There’s wisdom in toughing through the pain — people who use opioids for wisdom tooth removal are almost three times more likely to develop an opioid addiction.

Dental panoramic x-ray. Wisdom teeth are in orange. Image courtesy: IHPI.

Wisdom teeth are one of the three molars in human dentition — the most posterior of the three. They tend to erupt between the ages of 17 and 25, though that’s not always the case.  Most adults have four wisdom teeth, one in each quadrant of the mouth, but it’s possible to have more, fewer, and even none. It’s not exactly clear why this happens, but what is clear is that once they do erupt, they tend to cause a lot of pain.

Getting rid of your wisdom teeth was once regarded as a rite of passage — you would shed them during your teen years, symbolizing that you are becoming an adult, and therefore (allegedly) wiser. For most people, wisdom teeth are a pain and a half. It’s not surprising that many choose to address the teeth-induced pain with opioids. But that, researchers say, might be a very unwise decision.

These opioid painkiller prescriptions might be setting young Americans on a path to opioid addiction, a new study has shown. Young people aged 13 to 30 who filed an opioid prescription for their wisdom teeth extraction were 2.7 times more likely to be filling opioid prescriptions weeks or months later, long after the wisdom teeth issue has passed. Particularly, those in their late teens or 20s had the highest odds of persistent opioid use.

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Calista Harbaugh, a University of Michigan research fellow and surgical resident, is the lead author of the study. She wanted to assess previously-overlooked side effects associated with a benign procedure like wisdom teeth removal, especially for young people who are opioid-naïve (they haven’t been previously exposed to opioids).

“Wisdom tooth extraction is performed 3.5 million times a year in the United States, and many dentists routinely prescribe opioids in case patients need it for post-procedure pain,” says Harbaugh, a National Clinician Scholar at the U-M Institute for Healthcare Policy and Innovation (IHPI).

“Until now, we haven’t had data on the long-term risks of opioid use after wisdom tooth extraction. We now see that a sizable number go on to fill opioid prescriptions long after we would expect they would need for recovery, and the main predictor of persistent use is whether or not they fill that initial prescription.”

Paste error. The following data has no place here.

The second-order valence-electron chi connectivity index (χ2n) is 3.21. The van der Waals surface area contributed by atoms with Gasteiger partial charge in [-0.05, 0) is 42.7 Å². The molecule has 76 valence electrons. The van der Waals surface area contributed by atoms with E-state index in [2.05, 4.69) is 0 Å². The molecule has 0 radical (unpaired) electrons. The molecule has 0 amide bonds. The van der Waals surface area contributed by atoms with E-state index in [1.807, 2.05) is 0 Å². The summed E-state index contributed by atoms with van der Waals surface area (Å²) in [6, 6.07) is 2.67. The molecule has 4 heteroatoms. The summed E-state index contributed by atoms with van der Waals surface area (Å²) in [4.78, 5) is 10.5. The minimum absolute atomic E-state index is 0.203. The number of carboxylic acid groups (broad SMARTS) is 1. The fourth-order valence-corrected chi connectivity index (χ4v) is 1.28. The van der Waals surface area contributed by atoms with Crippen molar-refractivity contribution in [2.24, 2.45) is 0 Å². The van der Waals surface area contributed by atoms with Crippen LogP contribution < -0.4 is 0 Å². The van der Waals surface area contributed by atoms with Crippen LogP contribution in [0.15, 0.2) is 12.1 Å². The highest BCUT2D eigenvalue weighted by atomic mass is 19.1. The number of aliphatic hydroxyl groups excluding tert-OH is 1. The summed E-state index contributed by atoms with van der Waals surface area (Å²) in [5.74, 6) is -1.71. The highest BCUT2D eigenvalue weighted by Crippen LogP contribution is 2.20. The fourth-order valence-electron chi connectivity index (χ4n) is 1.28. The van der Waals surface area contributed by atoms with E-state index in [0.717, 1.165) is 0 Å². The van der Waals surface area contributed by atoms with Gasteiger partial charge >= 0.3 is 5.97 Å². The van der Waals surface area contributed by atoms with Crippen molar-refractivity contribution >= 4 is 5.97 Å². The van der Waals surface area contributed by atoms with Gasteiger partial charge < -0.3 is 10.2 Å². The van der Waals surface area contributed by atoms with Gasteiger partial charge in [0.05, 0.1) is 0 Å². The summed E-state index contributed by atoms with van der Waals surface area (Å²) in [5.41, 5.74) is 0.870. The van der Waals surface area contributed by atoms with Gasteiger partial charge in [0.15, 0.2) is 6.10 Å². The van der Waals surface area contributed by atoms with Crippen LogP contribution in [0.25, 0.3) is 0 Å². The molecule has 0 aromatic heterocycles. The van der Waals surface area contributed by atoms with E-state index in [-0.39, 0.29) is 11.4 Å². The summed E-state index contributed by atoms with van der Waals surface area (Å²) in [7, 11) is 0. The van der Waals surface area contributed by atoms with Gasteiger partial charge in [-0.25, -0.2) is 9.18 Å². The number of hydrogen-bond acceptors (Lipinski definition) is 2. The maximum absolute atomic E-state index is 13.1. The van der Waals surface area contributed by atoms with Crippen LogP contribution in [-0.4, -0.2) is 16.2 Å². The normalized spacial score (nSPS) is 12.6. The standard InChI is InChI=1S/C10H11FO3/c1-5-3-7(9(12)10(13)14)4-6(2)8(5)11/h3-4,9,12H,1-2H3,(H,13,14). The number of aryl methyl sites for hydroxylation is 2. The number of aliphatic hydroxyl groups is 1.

All in all, out of the 56,686 wisdom tooth patients who filled their opioid prescription between 2009 and 2015, 1.3% went on to develop a constant opioid habit, compared to 0.5% of the 14,256 who didn’t file a prescription.

Of course, this is still a correlation, and direct causality has not been established. In other words, there’s a chance that this issue is caused by an external factor. But given the scale of America’s opioid problem, it’s definitely an avenue worth investigating.

Furthermore, it seems that opioids don’t even do much good in this situation.

“There are no prescribing recommendations specifically for wisdom tooth extraction,” Harbaugh said. “With evidence that nonsteroidal anti-inflammatories may just as, if not more, effective, a seven-day opioid recommendation may still be too much.”

Romesh Nalliah, a co-author of the study and the dentist of the team, echoes this feeling. He says that dentists should reduce or stop the prescription of opioids for wisdom teeth removal. Not only will this reduce a potential cause of opioid addiction, but it can also save a lot of money.

“I believe that opioid prescribing for dental procedures can be cut to a fraction of what it is today,” he said. “Through wisdom tooth extraction, the dental profession has an enormous opportunity to fight the opioid crisis by preventing early introduction of opioids to America’s young people. We hope that our study will make my fellow dentists think twice about removing wisdom teeth, and to more strongly consider non-opioid solutions.”

America consumes more opioids than the rest of the world combined. Every day, more than 115 people in the United States die after overdosing on opioids. With roughly 1 in 4 of patients prescribed opioids for chronic pain misusing them, and around 10% of them developing an opioid addiction, any small step towards tackling this issue is more than welcome.

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The study has been published in JAMA.

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